Monday, June 2, 2008

Be Careful What You Ask For

Years ago, decades actually, I was very interested in empowerment and was doing a great deal of research on the subject. During my research I came across a very interesting article on an empowerment program that had been instituted in an inner city housing complex.
Someone or a committee in a government agency had determined that it would be a good idea to encourage and empower the people living there to take more responsibility for the complex and make more of the decisions. This worked very well for a while until the people living in the complex started making decisions that the agency did not agree with and started advocating for things that did not “fit” the agenda of the agency. The whole program came tumbling apart. In a short time, the people living there were feeling more helpless and hopeless, less empowered and more disenfranchised than ever.
There are a few lessons from this experience.
1. As I have mentioned many times in the past, be clear about the level of authority and limit of choices when you are trying to empower or build consensus. If you are trying to build full collaboration there should be few if any limits imposed by you. There are always limits, but you may not know all the options or have all the information. Solutions may arise that you would have never dreamt of on your own.
2. Expect the unexpected. If you go into this with the idea that you know what the other individual or group will want, then you may be hit with a big surprise. Do not have the idea that because it is “this” individual or group, they will have a particular agenda or concerns. Be open to what they will have to share, their concerns and issues. Listen and avoid prejudgments. Perhaps if you understood them as well as you think you do, there wouldn’t be any void or a need for a special program, committee or meeting.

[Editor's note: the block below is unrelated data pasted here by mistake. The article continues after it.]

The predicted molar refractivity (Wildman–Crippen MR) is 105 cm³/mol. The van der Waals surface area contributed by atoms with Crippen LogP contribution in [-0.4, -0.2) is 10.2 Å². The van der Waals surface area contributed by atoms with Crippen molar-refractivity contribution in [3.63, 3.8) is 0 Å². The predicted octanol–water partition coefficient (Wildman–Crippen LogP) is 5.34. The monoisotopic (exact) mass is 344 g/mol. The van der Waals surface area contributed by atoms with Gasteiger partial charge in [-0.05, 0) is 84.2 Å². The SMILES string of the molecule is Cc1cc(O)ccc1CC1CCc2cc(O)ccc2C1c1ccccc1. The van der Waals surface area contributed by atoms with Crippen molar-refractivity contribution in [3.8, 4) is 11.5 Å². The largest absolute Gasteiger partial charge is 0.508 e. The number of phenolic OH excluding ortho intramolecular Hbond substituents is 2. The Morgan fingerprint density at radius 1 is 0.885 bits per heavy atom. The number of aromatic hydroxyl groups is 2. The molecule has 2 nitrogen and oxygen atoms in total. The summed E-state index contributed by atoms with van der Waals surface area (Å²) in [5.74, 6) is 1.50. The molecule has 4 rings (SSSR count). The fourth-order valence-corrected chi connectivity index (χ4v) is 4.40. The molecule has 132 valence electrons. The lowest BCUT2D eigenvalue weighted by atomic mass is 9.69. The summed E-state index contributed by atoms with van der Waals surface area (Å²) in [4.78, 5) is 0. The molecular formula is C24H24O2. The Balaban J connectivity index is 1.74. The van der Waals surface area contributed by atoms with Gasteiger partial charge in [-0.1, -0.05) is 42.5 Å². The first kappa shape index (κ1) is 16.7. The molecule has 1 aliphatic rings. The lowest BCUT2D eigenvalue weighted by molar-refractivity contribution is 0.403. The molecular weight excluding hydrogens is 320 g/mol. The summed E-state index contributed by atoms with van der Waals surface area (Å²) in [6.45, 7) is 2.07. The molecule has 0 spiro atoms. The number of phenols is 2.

3. Be careful what you ask for. If you want someone to speak up, be prepared that they just might do that and even say something that you are uncomfortable with. If you ask someone to take more responsibility, they may take actions they believe are in their own best interests but out of your control.

Independence, empowerment and free-agency can be funny things. You may lose some control over someone else, while they may be strengthened, become more self-efficacious, independent, productive, and a greater contributor to the world around them. You may even find that as a collaborator with this other group or individual your own capacity has actually increased, like theirs, rather than having been diminished. Additional information about self-efficacy can be found at Emory University.
My experience has often been that those who need to control the lives of others, have little control over their own. If empowerment of others is uncomfortable for you, perhaps you need to look inward. Is part of the issue driven from your own fears? There is a great book well worth the reading, over and over again. I would recommend it to anyone whether you believe this to be a personal issue or not. The book is Love Is Letting Go Of Fear.

Remember that more real good can be accomplished from real collaboration. Yes, it can be a scary thing but well worth the effort if the goal is the benefit of all.


Sometimes, and unfortunately, after the very best efforts that you are able to muster at the time, you may have to walk away with hopes of a better dialogue another day.

1 comment:

jason f said...

i found this empowering.